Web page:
Charles Murray posts this interesting graph:
I’ll give his explanation and then some discussion of my own. First, Murray:
The General Social Survey, a mother lode of information for social scientists that has been collected annually or biannually since 1972, has asked people in every survey to say whether they are extremely conservative, conservative, slightly conservative, moderate, slightly liberal, liberal, or extremely liberal. A really simple question.
The graph represents the percentage of people who answered “extremely liberal” or “liberal” minus the percentage of people who answered “extremely conservative” or “conservative” in any given survey. I [Murray] won’t go into the statistical details (for that, buy the book in a couple of years), but think of the classes this way:
Traditional Upper: Someone at the 95th percentile of income, with a graduate degree, who is a business executive, physician, engineer, etc.
Intellectual Upper: Also at the 95th percentile of income and with a graduate degree, but a lawyer, academic, scientist (hard or soft) outside academia, writer, in the news media, or a creator of entertainment programming (film and television).
Traditional Middle: Same occupations as the Traditional Uppers, but with just a bachelor’s degree and at the 75th percentile of income.
Technical Middle: Someone working in the many technical specialties that have proliferated in health, information technology, and industrial technology, with an associate’s degree and at the 50th percentile of income.
Working: Someone working in a skilled blue-collar job, with just a high school diploma and at the 25th percentile of income.
Lower: Someone working at a low-skill job who didn’t finish high school, at the 5th percentile of income.
The graph is based exclusively on non-Latino whites (because that’s who the book is about).
And now, my thoughts:
1. Perhaps it;s a difference between journalism and academic writing that Murray will give the statistical details in his book but not in a blog entry, whereas for me, it’s the opposite, I wanted to keep Red State, Blue State clean and focused on the substance, but on the blog I can give as many statistical details as I want. In retrospect, though, maybe I should’ve included more statistical discussion throughout the book, and not just in the Notes section at the end. Adding statistical discussion would give the reader more of a sense of the process of discovery and maybe even make the book more interesting and fun to read.
2. The divergence of the “intellectual upper class” in Murray’s graph is dramatic, but isn’t it partly so because he’s excluding other categories? Beyond the problem with excluding ethnic minorities (whose fraction in the population, and in the electorate, has been growing), he’s also excluding lots of white people. For example, where are “intellectual non-uppers”–that is, people in intellectual jobs such as teachers, writers, scientists, grad students, etc., who are below the 95th percentile of income? Grad students–even white grad students–are really really liberal, I think, and even at Columbia, they’re not at the 95th percentile of income. And there are a few million teachers out there, not to mention lots and lots of professors making less than the 95th percentile, etc. Also, where do nurses with college or graduate degrees fit into the picture? Or college-educated journalists? I’m not saying that Murray is wrong here and I’m not trying to “debunk” him; I just worry that including only a subset of categories can give a distorted view of the trends. (I also don’t quite see the logic of putting scientists and MTV directors in a common category–but only if they’re rich.)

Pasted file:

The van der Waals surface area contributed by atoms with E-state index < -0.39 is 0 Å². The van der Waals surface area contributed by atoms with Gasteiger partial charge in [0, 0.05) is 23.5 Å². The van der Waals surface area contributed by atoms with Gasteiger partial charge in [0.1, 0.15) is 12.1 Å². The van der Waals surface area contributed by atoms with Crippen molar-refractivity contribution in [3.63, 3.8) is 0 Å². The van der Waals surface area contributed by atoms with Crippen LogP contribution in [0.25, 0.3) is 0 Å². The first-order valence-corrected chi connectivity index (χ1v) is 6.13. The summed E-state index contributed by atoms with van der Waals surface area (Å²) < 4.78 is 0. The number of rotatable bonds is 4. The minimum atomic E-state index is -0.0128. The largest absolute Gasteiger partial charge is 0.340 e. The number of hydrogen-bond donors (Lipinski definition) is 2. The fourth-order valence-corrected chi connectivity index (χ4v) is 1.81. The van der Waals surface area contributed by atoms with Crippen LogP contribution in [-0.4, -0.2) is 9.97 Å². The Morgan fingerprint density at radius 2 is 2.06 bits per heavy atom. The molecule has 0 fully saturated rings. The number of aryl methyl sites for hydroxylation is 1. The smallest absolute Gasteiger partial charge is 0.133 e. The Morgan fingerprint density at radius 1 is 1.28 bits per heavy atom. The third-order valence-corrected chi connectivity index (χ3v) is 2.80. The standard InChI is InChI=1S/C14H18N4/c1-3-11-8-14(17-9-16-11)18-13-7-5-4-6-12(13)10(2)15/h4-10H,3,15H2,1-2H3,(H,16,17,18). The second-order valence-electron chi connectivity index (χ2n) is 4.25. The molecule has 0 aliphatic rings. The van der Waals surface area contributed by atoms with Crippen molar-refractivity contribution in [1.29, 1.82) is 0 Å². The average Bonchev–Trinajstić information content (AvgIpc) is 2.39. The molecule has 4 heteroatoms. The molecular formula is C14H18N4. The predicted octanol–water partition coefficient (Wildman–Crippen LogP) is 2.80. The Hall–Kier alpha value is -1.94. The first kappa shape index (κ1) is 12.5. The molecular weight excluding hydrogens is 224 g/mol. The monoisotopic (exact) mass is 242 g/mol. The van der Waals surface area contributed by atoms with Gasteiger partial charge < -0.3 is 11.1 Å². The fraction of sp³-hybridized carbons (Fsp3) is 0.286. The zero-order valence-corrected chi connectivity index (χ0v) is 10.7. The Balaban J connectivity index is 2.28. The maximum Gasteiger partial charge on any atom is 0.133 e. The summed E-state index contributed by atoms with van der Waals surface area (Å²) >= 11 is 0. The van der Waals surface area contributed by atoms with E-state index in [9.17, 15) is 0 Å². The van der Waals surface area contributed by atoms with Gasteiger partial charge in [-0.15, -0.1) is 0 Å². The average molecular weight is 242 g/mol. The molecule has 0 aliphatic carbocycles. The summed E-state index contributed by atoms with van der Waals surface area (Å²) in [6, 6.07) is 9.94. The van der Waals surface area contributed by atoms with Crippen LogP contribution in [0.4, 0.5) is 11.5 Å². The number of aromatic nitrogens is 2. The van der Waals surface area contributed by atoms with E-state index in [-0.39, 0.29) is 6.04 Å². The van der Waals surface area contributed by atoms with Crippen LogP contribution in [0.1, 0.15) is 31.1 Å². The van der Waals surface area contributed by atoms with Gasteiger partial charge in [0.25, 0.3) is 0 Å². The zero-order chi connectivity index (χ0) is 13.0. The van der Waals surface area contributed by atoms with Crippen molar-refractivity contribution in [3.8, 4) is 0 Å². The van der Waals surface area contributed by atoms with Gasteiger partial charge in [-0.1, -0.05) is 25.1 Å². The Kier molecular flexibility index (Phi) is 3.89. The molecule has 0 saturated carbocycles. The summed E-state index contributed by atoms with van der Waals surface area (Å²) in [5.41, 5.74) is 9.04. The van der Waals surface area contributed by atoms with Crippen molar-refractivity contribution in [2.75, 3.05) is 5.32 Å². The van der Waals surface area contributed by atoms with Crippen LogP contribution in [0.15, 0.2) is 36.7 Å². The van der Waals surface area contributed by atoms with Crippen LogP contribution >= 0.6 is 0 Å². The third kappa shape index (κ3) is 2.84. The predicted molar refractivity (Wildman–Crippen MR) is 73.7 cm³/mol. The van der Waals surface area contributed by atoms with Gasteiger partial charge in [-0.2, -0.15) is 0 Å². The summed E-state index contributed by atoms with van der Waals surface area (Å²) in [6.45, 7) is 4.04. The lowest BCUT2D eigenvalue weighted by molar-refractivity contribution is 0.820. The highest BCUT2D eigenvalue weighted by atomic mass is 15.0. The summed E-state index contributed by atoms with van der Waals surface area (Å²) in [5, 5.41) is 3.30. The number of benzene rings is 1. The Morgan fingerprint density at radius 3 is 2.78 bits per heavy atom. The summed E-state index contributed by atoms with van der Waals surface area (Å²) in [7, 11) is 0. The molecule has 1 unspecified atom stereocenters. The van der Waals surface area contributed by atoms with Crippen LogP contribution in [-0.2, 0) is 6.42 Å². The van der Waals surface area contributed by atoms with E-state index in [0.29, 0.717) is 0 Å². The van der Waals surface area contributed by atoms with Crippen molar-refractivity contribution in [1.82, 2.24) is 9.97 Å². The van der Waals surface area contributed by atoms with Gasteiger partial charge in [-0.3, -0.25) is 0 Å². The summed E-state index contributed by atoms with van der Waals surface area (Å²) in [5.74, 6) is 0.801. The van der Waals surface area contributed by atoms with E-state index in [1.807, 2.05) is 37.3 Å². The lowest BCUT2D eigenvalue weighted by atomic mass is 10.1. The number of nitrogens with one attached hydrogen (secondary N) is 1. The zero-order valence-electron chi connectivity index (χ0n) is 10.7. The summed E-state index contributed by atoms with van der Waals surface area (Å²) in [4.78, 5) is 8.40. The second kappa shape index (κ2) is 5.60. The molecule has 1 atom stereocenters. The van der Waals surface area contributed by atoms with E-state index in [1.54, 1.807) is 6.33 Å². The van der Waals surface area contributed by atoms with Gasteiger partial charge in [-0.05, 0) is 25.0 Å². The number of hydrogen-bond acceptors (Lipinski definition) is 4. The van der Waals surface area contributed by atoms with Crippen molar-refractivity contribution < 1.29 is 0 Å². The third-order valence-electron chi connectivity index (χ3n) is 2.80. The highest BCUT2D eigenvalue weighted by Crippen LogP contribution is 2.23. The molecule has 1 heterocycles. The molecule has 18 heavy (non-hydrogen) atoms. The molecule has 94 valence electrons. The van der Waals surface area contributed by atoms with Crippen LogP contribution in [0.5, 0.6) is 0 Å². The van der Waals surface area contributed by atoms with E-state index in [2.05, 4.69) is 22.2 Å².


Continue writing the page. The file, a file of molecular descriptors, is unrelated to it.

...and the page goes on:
3. As we know, Republicans tend to be richer than Demoocrats, but liberals and conservatives, on average, hav e pretty much the same income profiles as the general population. We can redo our graphs with just whites alone and compare to what Murray got. It just looks funny that a single high-income group stands alone in his plot.
4. Murray’s graph is pretty damn good, but let me offer a couple of suggested improvements that he can make before putting it into a book: (a) Label the y-axis at -10%, 0, +10%, +20%. The current excessive labeling is just clutter and makes it harder to follow the pattern. (b) Start the graph at 1972 (when the data start); it’s a little misleading to start at 1960. (c) Most importantly, get rid of the different dots and symbols. Just label the lines directly. (See Red State, Blue State for some examples of how to do this).
5. Murray writes, “every white socioeconomic class in America has become more conservative in the last four decades.” But what about the various groups he’s excluded from the graph? Again, I’m not saying he’s wrong, I just would like the full story. Also, in the following sentence of his article, it would be more amusing for Murray to say “careered” rather than “careened.”
6. In linking to Murray’s graph, Matthew Yglesias points to Murray as writing, “The late New Yorker film critic Pauline Kael famously said after Nixon’s landslide reelection, ‘How can he have won? Nobody I know voted for him.'” I’d just like to point out that “famously” != “actually.” I looked into this a bit and could never find any evidence that Kael said this. Beyond this, I’m sure she read the newspapers, which back in 1972 didn’t hide from people that Nixon was ahead in the polls, expected to win the election, etc.
What’s funny to me is how many people believe that Kael could really have thought this. Kael wasn’t an idiot. There are certain cognitive errors that nobody would make themsevles, but it somehow is easy to believe that others could make the error. See here for discussion of related points.